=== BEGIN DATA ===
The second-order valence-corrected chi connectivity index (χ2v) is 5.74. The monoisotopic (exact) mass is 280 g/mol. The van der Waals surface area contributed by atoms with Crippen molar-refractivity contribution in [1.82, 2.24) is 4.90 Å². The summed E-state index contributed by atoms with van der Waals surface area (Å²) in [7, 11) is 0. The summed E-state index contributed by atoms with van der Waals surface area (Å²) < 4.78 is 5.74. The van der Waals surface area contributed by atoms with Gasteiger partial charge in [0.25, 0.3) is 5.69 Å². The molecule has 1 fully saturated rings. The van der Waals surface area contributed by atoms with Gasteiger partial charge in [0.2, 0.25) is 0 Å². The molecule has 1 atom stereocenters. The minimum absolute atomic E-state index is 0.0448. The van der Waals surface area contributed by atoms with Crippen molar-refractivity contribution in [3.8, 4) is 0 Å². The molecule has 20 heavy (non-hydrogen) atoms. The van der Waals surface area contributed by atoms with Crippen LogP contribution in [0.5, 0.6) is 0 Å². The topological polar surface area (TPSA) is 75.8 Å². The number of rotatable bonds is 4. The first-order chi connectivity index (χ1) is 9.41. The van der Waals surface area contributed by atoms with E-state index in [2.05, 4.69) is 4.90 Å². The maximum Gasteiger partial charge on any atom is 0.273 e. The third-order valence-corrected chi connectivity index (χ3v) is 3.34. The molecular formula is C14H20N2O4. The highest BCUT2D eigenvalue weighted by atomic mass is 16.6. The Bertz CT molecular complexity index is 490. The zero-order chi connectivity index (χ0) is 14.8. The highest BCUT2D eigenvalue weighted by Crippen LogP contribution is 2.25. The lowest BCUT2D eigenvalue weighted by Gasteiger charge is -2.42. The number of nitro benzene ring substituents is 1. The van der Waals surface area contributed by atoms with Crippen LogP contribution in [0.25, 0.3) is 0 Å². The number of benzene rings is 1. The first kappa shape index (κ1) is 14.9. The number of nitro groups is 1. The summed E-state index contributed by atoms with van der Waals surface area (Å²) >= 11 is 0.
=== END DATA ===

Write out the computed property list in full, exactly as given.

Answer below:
The second-order valence-corrected chi connectivity index (χ2v) is 5.74. The monoisotopic (exact) mass is 280 g/mol. The van der Waals surface area contributed by atoms with Crippen molar-refractivity contribution in [1.82, 2.24) is 4.90 Å². The summed E-state index contributed by atoms with van der Waals surface area (Å²) in [7, 11) is 0. The summed E-state index contributed by atoms with van der Waals surface area (Å²) < 4.78 is 5.74. The van der Waals surface area contributed by atoms with Gasteiger partial charge in [0.25, 0.3) is 5.69 Å². The molecule has 1 fully saturated rings. The van der Waals surface area contributed by atoms with Gasteiger partial charge in [0.2, 0.25) is 0 Å². The molecule has 1 atom stereocenters. The minimum absolute atomic E-state index is 0.0448. The van der Waals surface area contributed by atoms with Crippen molar-refractivity contribution in [3.8, 4) is 0 Å². The molecule has 20 heavy (non-hydrogen) atoms. The van der Waals surface area contributed by atoms with Crippen LogP contribution in [0.5, 0.6) is 0 Å². The topological polar surface area (TPSA) is 75.8 Å². The number of rotatable bonds is 4. The first-order chi connectivity index (χ1) is 9.41. The van der Waals surface area contributed by atoms with E-state index in [2.05, 4.69) is 4.90 Å². The maximum Gasteiger partial charge on any atom is 0.273 e. The third-order valence-corrected chi connectivity index (χ3v) is 3.34. The molecular formula is C14H20N2O4. The highest BCUT2D eigenvalue weighted by atomic mass is 16.6. The Bertz CT molecular complexity index is 490. The zero-order chi connectivity index (χ0) is 14.8. The highest BCUT2D eigenvalue weighted by Crippen LogP contribution is 2.25. The lowest BCUT2D eigenvalue weighted by Gasteiger charge is -2.42. The number of nitro benzene ring substituents is 1. The van der Waals surface area contributed by atoms with Crippen LogP contribution in [0.25, 0.3) is 0 Å². The number of benzene rings is 1. The first kappa shape index (κ1) is 14.9. The number of nitro groups is 1. The summed E-state index contributed by atoms with van der Waals surface area (Å²) >= 11 is 0.